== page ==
There are not a lot of rules similarities between Pathfinder Second Edition and Dungeons and Dragons 5th Edition, but I've recently noticed one very significant similarity when designing adventures for each system.

They both usually handle sandbox adventures very well--with certain limits.

I've talked about sandbox adventures before; they're the kind of adventures where the heroes can go anywhere they want in a large area and follow up on whichever leads strike their fancy. It's a lot of choice about what to do, like playing in a sandbox. (My previous blogs talk about how best to build them, and how some sandbox adventures might limit choice to provide an illusion of sandboxiness.)

It's easy enough to write a sandbox adventure that spans a single level. No matter where the heroes go, they're still 6th level (for example), so 6th level challenges are appropriate for them anywhere. But what if you want a bigger sandbox? What if you want one that spans two or even three levels, with a ton of choices?

Multi-level sandbox adventures are hard in some game systems where difficulty is keyed pretty tightly to party level, so you need a lot of tricks. You don't need a lot of tricks, however, in Pathfinder Second Edition or D&D 5E. Here's why:

Pathfinder Second Edition: XP Scales For You. The structure of XP in Pathfinder Second Edition means that a party that faces challenges higher than their current level earns more XP, and a party that faces challenges lower than their current level earns fewer XP. For example, an encounter listed as "Low 8" is the same as "Moderate 7," so 7th-level characters earn 80 XP for it, not 60 XP. But although they might reach 8th level quickly with these higher awards, a "Low 7" encounter is equivalent to "Trivial 8," giving them only 40 XP rather than 60 XP. They'll naturally slow down, and their progression will stay mostly the same. This means you don't have to think too much about how to scale your sandbox challenges; put half of them at the lower level and half at the higher level and everything will work out fine.

D&D 5E: Bounded Accuracy. The limits on what monsters and players can do in D&D is intentionally limited by the system to make unhittable defenses or impossible skills all but impossible for characters near the intended level. This is a design philosophy, not a formal rule, but the fact that so many difficult numbers are static regardless of player level, and that player numerical increases are much more flat (proficiency modifiers only go up from +2 at 1st level to +6 at 20th level). This means that a sandbox adventure that spans multiple levels is very often totally fine.

So what levels are good for multi-level sandbox adventures? Nearly all of them. But keep these three rules in mind:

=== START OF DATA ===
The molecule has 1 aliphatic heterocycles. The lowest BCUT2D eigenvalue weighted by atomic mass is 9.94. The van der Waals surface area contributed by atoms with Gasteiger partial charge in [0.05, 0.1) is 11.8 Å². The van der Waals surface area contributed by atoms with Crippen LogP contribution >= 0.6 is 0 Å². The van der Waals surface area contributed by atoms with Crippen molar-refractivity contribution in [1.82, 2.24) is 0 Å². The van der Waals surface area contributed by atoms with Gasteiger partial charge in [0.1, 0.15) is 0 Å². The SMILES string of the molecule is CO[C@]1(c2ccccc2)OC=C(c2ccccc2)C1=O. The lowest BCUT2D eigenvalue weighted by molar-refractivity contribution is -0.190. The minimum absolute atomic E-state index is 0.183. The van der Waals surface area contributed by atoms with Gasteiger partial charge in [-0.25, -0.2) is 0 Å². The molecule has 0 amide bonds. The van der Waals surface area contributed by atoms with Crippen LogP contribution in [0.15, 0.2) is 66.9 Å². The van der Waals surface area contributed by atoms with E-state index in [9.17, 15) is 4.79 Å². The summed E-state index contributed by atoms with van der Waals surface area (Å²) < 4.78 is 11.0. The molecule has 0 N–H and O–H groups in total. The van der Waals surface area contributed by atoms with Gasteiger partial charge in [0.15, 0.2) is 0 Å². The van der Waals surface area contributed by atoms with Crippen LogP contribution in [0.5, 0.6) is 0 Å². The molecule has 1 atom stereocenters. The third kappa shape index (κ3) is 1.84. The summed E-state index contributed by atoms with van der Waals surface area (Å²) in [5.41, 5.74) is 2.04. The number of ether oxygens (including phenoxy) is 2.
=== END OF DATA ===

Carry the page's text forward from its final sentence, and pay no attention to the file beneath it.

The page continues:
* Don't do it across the lowest levels. Characters generally get a pretty big boost in power between 1st level and 2nd level, so encounters keyed for a 2nd level party can be pretty overwhelming at 1st level. D&D 5E gives a really big class choice (and boost in power) at 3rd level as well, so a 3rd level party can much more easily handle 2nd-level threats. It's therefore often best to avoid multi-level sandbox adventures for starting characters without some guide rails (like letting them easily flee).

* Don't do it across ability score increases. Pathfinder Second Edition gives pretty big increases in power when the heroes get their ability score boosts (like at 5th level). The difference between a 5th level party and a 4th level party is much bigger than the difference between a 6th level party and a 5th level party. In Pathfinder Second Edition, don't have level 4-5, level 9-10, or level 14-15 multilevel sandboxes. Ability score increases in D&D 5E don't give as big a boost, but characters gain some other measurable increases in power at about the same time they get their ability score boosts.

* Don't break across "tiers." Tiers of play are a nebulous concept, but they break the character levels up into narrative bands. Low-level heroes handle local troubles; mid-level heroes handle nation-wide troubles, and high-level heroes handle planes-wide threats. D&D 5E expressly defines these as follows: 1-4, 5-10, 11-16, and 17-20. They're less specific in Pathfinder Second Edition and other games, but usually hit the same benchmarks for reasons of character abilities. At 5th level, heroes can finally fly, make large area attacks, and gain significant improvements in their weapon abilities (gaining critical hit effects and so on). At 9th level, characters can more easily and permanently affect their environment, come back from the dead, and visit other planes. If you want your multi-level adventure to have narrative consistency, it shouldn't break across these tiers of play.  

Have fun building the sandbox!